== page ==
by David Sisler

It is one of my all-time favorite T-shirt messages: "So many books, so little time."

In a world where we constantly seek new pleasures and new thrills, where gadgets and gadgetry become ends in themselves, there is a rare treasure, and a satisfying pleasure, to be found in a quiet house with a new book and a hot pot of coffee. To that end, allow me to suggest two books, whose titles sound worlds apart, but upon close reading, may not be so different at all.

The first is What's So Amazing About Grace? by Philip Yancey (Zondervan, 1997) and the second, America's Last Call by David Wilkerson (Wilkerson Trust Publications, 1998).

Yancey's book asks, "If grace is God's love for the undeserving, then what does it look like in action? And if Christians are its sole dispensers, then how are we doing at lavishing grace on a world that knows far more of cruelty and unforgiveness than it does of mercy?"

Describing his spiritual pilgrimage, Yancey says, "I rejected the church for a time because I found so little grace there. I returned because I found grace nowhere else." When asking strangers, "When I say the words ‘evangelical Christian' what comes to mind?" Yancey hears mostly political descriptions (they want to censor the Internet, hate gays, or are members of the Moral Majority). Not once, he says, has he "heard a description redolent of grace. Apparently that is not the aroma Christians give off in the world."

In a world where becoming "king of the hill" means earning your own way, scrambling over anyone you can, and generally practicing "ungrace," the concept of unmerited favor seems so utterly out of place. Showing how desperately we need grace, Yancey points to a story by Ernest Hemingway in which a Spanish father decides to reconcile with his son. The father places an ad in a popular newspaper, urging, "Paco meet me at the Hotel Montana noon Tuesday. All is forgiven." Paco is a common name in Spain and when the father arrived at the hotel, he found 800 young men named Paco waiting for their fathers.

Because we resist grace so fervently, we recoil at the idea that God makes his sun to shine on bad people as well as good people, that he sees to it the birds are never required to plant or plow, but eat free every day, that wildflowers burst into bloom with no one to husband them. Yancey writes, "The notion of God's love coming to us free of charge, no strings attached, seems to go against every instinct of humanity. The Buddhist eight-fold path, the Hindu doctrine of ‘karma,' the Jewish covenant, and Muslim code of law — each of these offers a way to earn approval. Only Christianity dares to make God's love unconditional."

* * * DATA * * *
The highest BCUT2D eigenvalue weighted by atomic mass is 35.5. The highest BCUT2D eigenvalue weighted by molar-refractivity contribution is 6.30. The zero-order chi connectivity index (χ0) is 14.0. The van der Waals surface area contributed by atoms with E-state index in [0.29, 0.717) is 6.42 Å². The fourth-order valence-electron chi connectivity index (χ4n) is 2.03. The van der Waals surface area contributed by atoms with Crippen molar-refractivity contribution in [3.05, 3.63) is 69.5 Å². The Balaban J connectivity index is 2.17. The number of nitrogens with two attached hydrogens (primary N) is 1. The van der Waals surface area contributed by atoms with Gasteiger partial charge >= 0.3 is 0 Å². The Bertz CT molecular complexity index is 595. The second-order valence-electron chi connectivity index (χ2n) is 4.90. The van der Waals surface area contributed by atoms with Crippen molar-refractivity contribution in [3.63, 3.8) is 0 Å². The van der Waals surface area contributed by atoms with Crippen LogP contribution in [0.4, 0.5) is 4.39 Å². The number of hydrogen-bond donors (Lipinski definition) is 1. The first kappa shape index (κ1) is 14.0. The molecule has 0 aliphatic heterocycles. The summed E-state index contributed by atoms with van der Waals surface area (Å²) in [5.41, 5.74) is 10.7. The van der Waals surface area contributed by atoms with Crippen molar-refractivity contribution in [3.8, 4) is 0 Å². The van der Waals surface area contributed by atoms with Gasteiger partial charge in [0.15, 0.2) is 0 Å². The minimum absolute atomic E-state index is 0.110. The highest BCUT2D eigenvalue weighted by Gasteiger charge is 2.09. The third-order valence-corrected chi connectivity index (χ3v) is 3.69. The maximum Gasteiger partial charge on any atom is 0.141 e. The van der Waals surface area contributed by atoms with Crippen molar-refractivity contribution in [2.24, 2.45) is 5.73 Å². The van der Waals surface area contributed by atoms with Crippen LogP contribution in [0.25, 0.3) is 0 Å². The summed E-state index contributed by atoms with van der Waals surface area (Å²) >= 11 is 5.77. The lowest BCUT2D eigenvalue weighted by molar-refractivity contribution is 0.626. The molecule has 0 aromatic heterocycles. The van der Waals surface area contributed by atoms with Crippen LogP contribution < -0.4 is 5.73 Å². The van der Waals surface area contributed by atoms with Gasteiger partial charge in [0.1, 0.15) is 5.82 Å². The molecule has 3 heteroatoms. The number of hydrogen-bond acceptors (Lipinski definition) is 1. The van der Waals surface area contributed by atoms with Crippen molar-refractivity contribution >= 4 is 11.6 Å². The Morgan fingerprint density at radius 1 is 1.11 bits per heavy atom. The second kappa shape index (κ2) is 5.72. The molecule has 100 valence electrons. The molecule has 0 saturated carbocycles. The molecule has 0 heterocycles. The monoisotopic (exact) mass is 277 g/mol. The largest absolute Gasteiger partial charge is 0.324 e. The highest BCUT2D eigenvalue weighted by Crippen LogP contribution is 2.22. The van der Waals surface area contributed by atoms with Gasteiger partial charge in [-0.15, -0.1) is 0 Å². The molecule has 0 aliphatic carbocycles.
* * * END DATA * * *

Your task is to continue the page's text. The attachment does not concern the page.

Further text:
Yancey retells the parable of the man who found a pearl of great price as a homeless wanderer who found a million dollar lottery ticket; the king who forgives an enormous debt becomes a venture capitalist who tears up the contract for a million dollar debt; and the prodigal son becomes a runaway daughter from Traverse City, Michigan. Each of these parables illustrates God's grace, a grace which has "no catch, no loophole to disqualify us from God's love. Each has at its core has an ending too good to be true — or so good that it must be true."

"What blocks forgiveness," Yancey continues, "is not God's reticence — ‘But while he was still a long way off, his father saw him and was filled with compassion for him' — but ours. God's arms are always extended; we are the ones who turn away."

David Wilkerson's book is not nearly so pleasant. Wilkerson believes that America is on the brink of a financial holocaust. He says that "our nation right now is receiving its final call to repentance." And that call he says, is our unparalleled prosperity. Wilkerson points to a civilization, very much like our own, which enjoyed extraordinary evidences of grace — booming businesses, extensive building projects, record harvests, and great celebrations — which lasted "until the day that Noah entered the ark." Examining scripture after scripture Wilkerson says that God's last extension of grace to a wayward nation is always his gracious gift of enormous prosperity. And historically Wilkerson warns, that grace has always been rejected. In the midst of so much, why, we ask, do we need God?

What is it about grace that it is so amazing? Could it be the fact that it is offered and offered again in the face of certain rejection?

One more quote from Philip Yancey: "Ask people what they must do to get to heaven and most reply, ‘Be good.' Jesus' stories contradict that answer. All we must do is cry, ‘Help!'"


Published in the Augusta Chronicle 12/26/98

Copyright 1998 by David Sisler. All Rights Reserved.

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